4 Most Asked Questions from Keys to Successful New Product Introduction (NPI): Bridging the Digital Quality Divide Webcast

On Thursday, May 17, LNS Research hosted the webcast, “Keys to Successful New Product Introduction (NPI): Bridging the Digital Quality Divide.” The presentation explained why market dynamics force companies to rethink NPI and how leading companies drive innovation in today’s digital world. The discussion included an examination of why today’s NPI success rate is relatively low, and why market trends inhibit NPI success.

Q1: How is the rate of NPI success defined?

A1: The NPI research took a top-down approach, starting with the overall process and flowing down to steps where handoffs and multi-functional engagements are needed. The research explores the idea of NPI success by ascertaining the primary criteria necessary to drive NPI success. The median manufacturer had four success criteria, and the most common success criteria were product quality, product performance, time to market, and project cost. Interestingly, 16% of the market did not have a formal definition, or the definition varied too much to pin down common criteria.

Q2: How can companies improve market requirements gathering for new products?

A2: Feedback from Social MediaFor the NPI research, we captured the sources of data used to determine market requirements. The top five responses were from direct customer input or feedback, product and marketing personnel, benchmarking competitive products, lessons learned from existing offerings, and customer and industry focus groups. While these are traditional responses, it was interesting that 15% of respondents used social media and internet data mining, and 3%-11% of respondents used Industrial Internet of Things (IIoT) data from operations or in-service products to determine market requirements.

The research also revealed that firms plan to lean more heavily on social media and internet data mining as well as IIoT data in the next 24 months.

Q3: Updating from failure mode and effect analysis (FMEAs) to the new AIAG-VDA format, how can companies enhance engagement between quality and product development?

A3: Process FMEAs are widely adopted at 69% of the market, followed by design FMEAs, risk-based control plans, critical parameters, test planning, diagnostics, and service plans, in the order mentioned. Only 9% adopt risk-based service plans like reliability centered maintenance analysis. Spreadsheets were by far the most broadly used application but use of software for FMEAs and risk in general in increasing. The most substantial challenges faced by the market are disharmonious processes, disconnected operational and NPI risk analysis, and the lack of a cross-functional effort to address risk.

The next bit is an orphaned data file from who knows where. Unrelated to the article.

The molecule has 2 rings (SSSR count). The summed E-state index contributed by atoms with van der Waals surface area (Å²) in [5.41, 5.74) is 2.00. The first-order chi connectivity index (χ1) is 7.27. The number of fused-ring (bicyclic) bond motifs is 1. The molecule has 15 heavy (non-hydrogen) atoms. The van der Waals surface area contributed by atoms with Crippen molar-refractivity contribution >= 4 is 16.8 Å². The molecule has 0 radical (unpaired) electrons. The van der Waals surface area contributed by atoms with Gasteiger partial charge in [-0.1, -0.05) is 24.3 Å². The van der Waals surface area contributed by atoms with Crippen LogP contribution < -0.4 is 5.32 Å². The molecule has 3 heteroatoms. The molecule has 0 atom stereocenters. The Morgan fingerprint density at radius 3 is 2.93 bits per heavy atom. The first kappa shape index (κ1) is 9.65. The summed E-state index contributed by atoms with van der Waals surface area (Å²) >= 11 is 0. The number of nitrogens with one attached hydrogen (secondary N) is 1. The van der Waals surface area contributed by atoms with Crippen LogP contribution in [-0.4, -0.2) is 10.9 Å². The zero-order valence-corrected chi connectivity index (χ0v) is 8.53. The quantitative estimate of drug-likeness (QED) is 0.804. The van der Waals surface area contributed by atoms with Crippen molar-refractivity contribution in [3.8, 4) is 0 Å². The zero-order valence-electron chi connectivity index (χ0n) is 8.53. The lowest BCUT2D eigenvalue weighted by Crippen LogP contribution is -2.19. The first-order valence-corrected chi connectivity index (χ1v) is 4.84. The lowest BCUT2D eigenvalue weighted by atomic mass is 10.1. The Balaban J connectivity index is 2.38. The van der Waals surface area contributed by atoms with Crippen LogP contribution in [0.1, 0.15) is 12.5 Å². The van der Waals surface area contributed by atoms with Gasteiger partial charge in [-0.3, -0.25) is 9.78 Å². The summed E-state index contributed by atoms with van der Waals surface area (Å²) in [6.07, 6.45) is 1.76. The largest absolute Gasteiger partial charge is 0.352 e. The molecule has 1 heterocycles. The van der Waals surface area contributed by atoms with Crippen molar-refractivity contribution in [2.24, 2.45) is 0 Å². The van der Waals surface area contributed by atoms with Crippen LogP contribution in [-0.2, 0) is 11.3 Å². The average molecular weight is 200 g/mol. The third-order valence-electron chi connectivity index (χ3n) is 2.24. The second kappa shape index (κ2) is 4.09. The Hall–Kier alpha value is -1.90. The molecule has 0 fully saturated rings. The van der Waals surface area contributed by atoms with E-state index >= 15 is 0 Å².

Effectively, our guidance would be to harmonize the process, and adopt a tool that manages FMEAs and connects FMEA data to other enterprise and operational systems. FMEAs should be tied to planning activities like test, control, and service plans, so the risks identified influence actions. This increases value and improves cross-functional participation. Additionally, connect FMEAs to execution systems, whether its customer complaints, non-conformance, or operational systems.

Q4: How can a company use Digital Transformation to pinpoint which “levers” are the right ones for them specifically to get the results it wants? In this case, when the outcome desired is customer perception of better quality?

A4: “Digital Transformation of quality (Quality 4.0) can pinpoint the levers. As LNS has identified, Quality 4.0 builds on traditional quality. Therefore, it is critical to ensure high quality data (high data veracity) that comes from repeatable processes. It is also important to have the correct operational architecture strategy – the connection of data from sensors, controllers, and processes in operations. For those with older equipment, this may require an upgrade strategy. In an environment with acceptable data veracity and repeatably executed processes, Quality 4.0 data can identify the levers, which may be a combination of several process variables.

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All entries in this Industrial Transformation blog represent the opinions of the authors based on their industry experience and their view of the information collected using the methods described in our Research Integrity. All product and company names are trademarks™ or registered® trademarks of their respective holders. Use of them does not imply any affiliation with or endorsement by them.

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